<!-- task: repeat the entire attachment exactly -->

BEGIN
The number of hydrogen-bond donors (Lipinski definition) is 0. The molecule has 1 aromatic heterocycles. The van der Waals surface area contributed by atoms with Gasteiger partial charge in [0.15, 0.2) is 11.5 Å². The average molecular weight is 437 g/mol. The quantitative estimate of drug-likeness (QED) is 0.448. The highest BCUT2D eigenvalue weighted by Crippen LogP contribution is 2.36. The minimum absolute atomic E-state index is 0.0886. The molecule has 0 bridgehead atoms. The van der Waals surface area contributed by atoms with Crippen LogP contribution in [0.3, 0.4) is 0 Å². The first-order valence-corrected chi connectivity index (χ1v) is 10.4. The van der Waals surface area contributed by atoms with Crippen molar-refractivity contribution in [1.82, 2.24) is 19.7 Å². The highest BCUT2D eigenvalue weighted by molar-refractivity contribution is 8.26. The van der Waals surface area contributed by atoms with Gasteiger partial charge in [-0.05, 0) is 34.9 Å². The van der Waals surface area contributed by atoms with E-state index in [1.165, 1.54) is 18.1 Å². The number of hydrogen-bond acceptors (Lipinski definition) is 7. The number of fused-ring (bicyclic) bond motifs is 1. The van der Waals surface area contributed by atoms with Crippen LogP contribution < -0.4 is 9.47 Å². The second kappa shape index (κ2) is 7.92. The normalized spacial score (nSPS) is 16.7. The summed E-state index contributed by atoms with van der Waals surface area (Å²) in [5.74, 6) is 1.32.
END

The number of hydrogen-bond donors (Lipinski definition) is 0. The molecule has 1 aromatic heterocycles. The van der Waals surface area contributed by atoms with Gasteiger partial charge in [0.15, 0.2) is 11.5 Å². The average molecular weight is 437 g/mol. The quantitative estimate of drug-likeness (QED) is 0.448. The highest BCUT2D eigenvalue weighted by Crippen LogP contribution is 2.36. The minimum absolute atomic E-state index is 0.0886. The molecule has 0 bridgehead atoms. The van der Waals surface area contributed by atoms with Crippen LogP contribution in [0.3, 0.4) is 0 Å². The first-order valence-corrected chi connectivity index (χ1v) is 10.4. The van der Waals surface area contributed by atoms with Crippen molar-refractivity contribution in [1.82, 2.24) is 19.7 Å². The highest BCUT2D eigenvalue weighted by molar-refractivity contribution is 8.26. The van der Waals surface area contributed by atoms with Gasteiger partial charge in [-0.05, 0) is 34.9 Å². The van der Waals surface area contributed by atoms with E-state index in [1.165, 1.54) is 18.1 Å². The number of hydrogen-bond acceptors (Lipinski definition) is 7. The number of fused-ring (bicyclic) bond motifs is 1. The van der Waals surface area contributed by atoms with Crippen LogP contribution < -0.4 is 9.47 Å². The second kappa shape index (κ2) is 7.92. The normalized spacial score (nSPS) is 16.7. The summed E-state index contributed by atoms with van der Waals surface area (Å²) in [5.74, 6) is 1.32.